When President Donald Trump wanted to reach out to older Arizona voters in August with the message “The RADICAL Left has taken over Joe Biden and the Democratic Party,” with photos of Bernie Sanders, Alexandria Ocasio-Cortez, and Ilhan Omar, Facebook charged his campaign an estimated $14 for each 1,000 times the advertisement appeared in people’s feeds.
A few days later, Biden targeted that same demographic with a message of his own, that he had a plan to expand Medicare and cut drug prices. But Facebook charged him a very different price—an estimated $91 per 1,000 views of his ad, over six times more than Trump’s ad had cost.
That price difference wasn’t an anomaly. The Markup analyzed every known Trump and Biden ad purchased between July 1, 2020, and Oct. 13, 2020, and found that Facebook has charged the presidential nominees wildly varying prices for their ads, with Biden paying, on average, nearly $2.50 more per 1,000 impressions than Trump.
The difference was especially stark in advertisements aimed primarily at Facebook users in swing states in July and August, where Biden’s campaign paid an average of $34.34 per 1,000 views, more than double Trump’s average of $16.55. During that period, Biden also paid more for ads that ran nationally and in other states—an average of $28.55 to Trump’s $20.35.
Trump’s price advantage in swing states disappeared in September when the campaigns paid roughly similar prices. In October, Facebook began charging Biden slightly less than Trump.
However, over the course of tens of thousands of advertisements placed since July, Biden’s higher average price means he has paid over $8 million more for his Facebook ads than he would have if he had been paying Trump’s average price.
The sort of differential pricing for political advertising that The Markup found would be illegal or unconventional in other media. Federal laws require TV stations to charge candidates the same price—the lowest that they charge any advertiser—for ads. Some states forbid newspaper publishers to charge one candidate a higher price.
Digital strategists and campaign finance experts worry that the obscure way that Facebook determines what price to charge could give one side a leg up.
Candidates who can figure out how to game Facebook’s ad system “get an advantage that other candidates wouldn’t get—because it’s opaque,” Ann Ravel, a former Democratic member of the Federal Election Commission and current candidate for state senate in California, told The Markup.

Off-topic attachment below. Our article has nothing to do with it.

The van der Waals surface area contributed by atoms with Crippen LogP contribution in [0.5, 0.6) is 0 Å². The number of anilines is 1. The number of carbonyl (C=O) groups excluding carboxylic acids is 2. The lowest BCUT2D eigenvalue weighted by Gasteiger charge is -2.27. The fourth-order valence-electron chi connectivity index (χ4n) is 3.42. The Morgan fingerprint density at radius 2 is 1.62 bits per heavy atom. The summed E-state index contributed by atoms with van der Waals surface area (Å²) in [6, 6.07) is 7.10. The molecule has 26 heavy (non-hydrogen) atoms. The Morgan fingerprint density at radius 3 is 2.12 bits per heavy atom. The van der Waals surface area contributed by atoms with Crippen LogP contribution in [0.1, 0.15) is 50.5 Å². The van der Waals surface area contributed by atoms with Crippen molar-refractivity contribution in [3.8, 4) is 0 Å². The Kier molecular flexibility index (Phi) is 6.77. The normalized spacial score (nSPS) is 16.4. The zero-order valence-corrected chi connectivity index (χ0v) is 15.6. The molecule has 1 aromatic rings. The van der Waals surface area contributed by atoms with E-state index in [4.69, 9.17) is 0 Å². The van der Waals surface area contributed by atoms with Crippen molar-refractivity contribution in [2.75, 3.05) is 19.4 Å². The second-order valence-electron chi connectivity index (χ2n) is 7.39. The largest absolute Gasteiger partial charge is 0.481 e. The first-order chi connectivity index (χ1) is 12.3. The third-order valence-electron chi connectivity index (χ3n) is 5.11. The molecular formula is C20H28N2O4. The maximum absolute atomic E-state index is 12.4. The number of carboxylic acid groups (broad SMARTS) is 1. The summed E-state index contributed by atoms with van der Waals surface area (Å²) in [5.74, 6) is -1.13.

Google severely restricted its microtargeting choices for political ads last year, eliminating the ability to target voters based on their political affiliation or voting record, in response to the controversy over misinformation. The candidates still bought $158 million worth of ads from that company this year, according to the search and video giant’s political ads transparency reports. Those reports don’t provide sufficiently granular data to calculate CPMs, though Google uses auctions and “quality” algorithms to set prices too. (The company didn’t respond to a request for comment.)
Campaigns get charged through the same opaque, complex pricing mechanism as other advertisers, whether political or commercial: a split-second automated auction, with other factors playing a role, including subsidies for ads that an algorithm rates as more “relevant.”
The auction pits potential advertisers against one another each time a user is shown an ad, which means higher prices for ads targeting people whose attention is in greater demand.
In the thick of the campaign, voters in swing states who candidates think might be persuadable are some of the most valuable, expensive targets.
“You’re competing against every other person, there will be an overlap between who the Trump campaign and the Biden campaign and all these corporate brands are talking to,” Annie Levene, a Democratic digital campaign expert, told The Markup.